Donald’s parents and his older brother Steve — the same Steve Rubell who became an icon of the disco era by founding Studio 54 with Ian Schrager — discouraged Donald and Mera from spending so much on art. When Steve died in 1989, leaving his hotel fortune to his brother, money was no longer an issue. But the Rubells had by then concluded that they would never be like high-end collectors who bid for the most expensive works. Their thrill was in discovering the new.
The making of a show
Every morning in bed, their debates about art go on for one, two, even three hours. Pleasant intellectual banter sometimes, and sometimes intense argument over taste and dollars.
“When it gets bad, it gets formal,” Mera says. The couple will meet with son Jason and his wife, Michelle, to hash out a consensus — buy or pass. (Daughter Jennifer is an artist in New York, where she specializes in installations made of food, such as 1,521 doughnuts hanging on a wall, or a 2009 event at the National Portrait Gallery where guests sat at a long table lined with baguettes. It was called the Reconciliation Dinner.)
Half a century of new art means the collection now has a history of its own, and the Rubells regularly review their holdings with their professional staff, discovering connections — references by new artists to older works in the collection, pieces that work well together in one room or one show.
That’s how “30 Americans” came to be. The Rubells never set out to collect black artists, but they realized they had not only some of today’s most exciting African American artists but also works by those artists’ mentors and heroes.
But a show of black artists by a white collector? Wouldn’t that raise questions of authenticity? The Rubells asked the artists, some of whom did express concern about an all-black show ghettoizing their work. Then came Barack Obama.
Obama’s success “changed the attitude of the artists,” Donald says. “Obama gave them the confidence to say, ‘This is my work and I don’t need the approval of a white audience. It stands on its own.’ ”
Still, some artists worried that their patrons would be called arrogant for presuming to know best about black art. “Everyone warned us not to do the show,” Mera says. “White people doing a black show! But there are no grand statements or themes here; we simply present the work we chose to collect.”
The show demonstrates a change over time. The earlier pieces overtly confront racism; later works display, at least in the Rubells’ view, a growing confidence and comfort that younger artists feel about their place in U.S. society.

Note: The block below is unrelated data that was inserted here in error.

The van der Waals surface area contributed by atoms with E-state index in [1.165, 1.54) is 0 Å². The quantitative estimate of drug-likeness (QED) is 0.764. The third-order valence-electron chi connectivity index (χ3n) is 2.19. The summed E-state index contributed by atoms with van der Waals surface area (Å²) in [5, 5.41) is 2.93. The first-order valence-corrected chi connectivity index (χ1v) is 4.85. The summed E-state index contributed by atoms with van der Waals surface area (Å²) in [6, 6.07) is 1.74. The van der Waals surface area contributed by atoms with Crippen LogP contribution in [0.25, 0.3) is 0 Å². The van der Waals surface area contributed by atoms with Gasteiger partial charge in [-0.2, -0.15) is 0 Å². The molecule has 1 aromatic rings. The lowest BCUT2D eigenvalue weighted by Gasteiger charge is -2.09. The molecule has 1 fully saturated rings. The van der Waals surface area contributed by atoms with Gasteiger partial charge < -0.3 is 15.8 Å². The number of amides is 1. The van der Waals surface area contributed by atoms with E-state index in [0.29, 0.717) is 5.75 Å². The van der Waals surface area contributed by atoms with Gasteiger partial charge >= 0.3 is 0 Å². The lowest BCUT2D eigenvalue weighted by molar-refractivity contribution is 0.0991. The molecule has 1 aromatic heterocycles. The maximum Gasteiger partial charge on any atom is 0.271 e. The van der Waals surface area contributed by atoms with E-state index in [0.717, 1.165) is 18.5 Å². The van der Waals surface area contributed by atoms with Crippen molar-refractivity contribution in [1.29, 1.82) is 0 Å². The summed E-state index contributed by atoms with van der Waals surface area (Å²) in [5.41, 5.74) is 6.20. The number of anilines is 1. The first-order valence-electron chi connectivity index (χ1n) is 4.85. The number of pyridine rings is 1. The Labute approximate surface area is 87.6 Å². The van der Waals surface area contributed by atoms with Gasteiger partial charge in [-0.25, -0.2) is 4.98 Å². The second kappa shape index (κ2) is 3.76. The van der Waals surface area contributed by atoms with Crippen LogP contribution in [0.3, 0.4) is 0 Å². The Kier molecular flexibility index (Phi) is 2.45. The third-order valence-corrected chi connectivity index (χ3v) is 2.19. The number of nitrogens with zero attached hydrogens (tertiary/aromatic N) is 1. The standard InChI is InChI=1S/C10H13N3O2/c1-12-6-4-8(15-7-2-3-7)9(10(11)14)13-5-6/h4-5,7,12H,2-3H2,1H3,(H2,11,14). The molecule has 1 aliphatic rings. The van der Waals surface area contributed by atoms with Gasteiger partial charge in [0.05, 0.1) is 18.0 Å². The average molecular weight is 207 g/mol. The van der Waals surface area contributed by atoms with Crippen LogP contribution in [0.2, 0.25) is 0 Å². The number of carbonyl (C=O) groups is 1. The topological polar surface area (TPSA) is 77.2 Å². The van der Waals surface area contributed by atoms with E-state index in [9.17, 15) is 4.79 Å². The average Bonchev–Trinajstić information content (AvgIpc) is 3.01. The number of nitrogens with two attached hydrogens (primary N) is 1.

But another obstacle remained: Major museums generally shy away from exhibitions exclusively devoted to a single private collector, on the theory that the museum’s imprimatur, which often vastly increases the value of a piece, could encourage collectors to sell off works at massive profits.
The Rubells are well inoculated against such suspicion because in half a century, they have sold only about a dozen of their more than 5,000 works. But they concede that the ethical hesitation is justified. “It’s a valid concern, and there are collectors who have spun off pieces like that,” Mera says. “But we’re in a time when there are collectors who just don’t do that. And if museums have the courage to change, the public gets to see work that they wouldn’t otherwise see.”
Another controversy around “30 Americans” stems from the close proximity of the show to the Rubells’ purchase of the Randall property. The idea that the Corcoran might be rewarding the Rubells for taking a financial albatross off its back is not a story line either party wants associated with the new show.
The timing of the decisions — the Corcoran had been working on the “30 Americans” show long before the Randall sale came up — and the fact that the Rubells had to bid against several other parties to get the Randall school support the argument that the two events’ temporal connection is coincidental.
In part to make clear that they’re not usurping the curator’s role, the Rubells have kept away from the Corcoran, where Newman has reconceived their show, choosing different themes and works than the family had selected in Miami.
But Mera has been in town almost weekly, trying to persuade bankers that a new hotel in the shadow of Interstate 395 could really make money as well as incubate a new art scene. “We’re going to reintroduce Washington to Southwest,” Mera says. “The stepchild of Washington is coming home.” She pauses. She likes the sound of that.
Donald emits a slight groan. She shoots him a look. And he says, “I’d just like to note that I am not given to such grandiose statements.”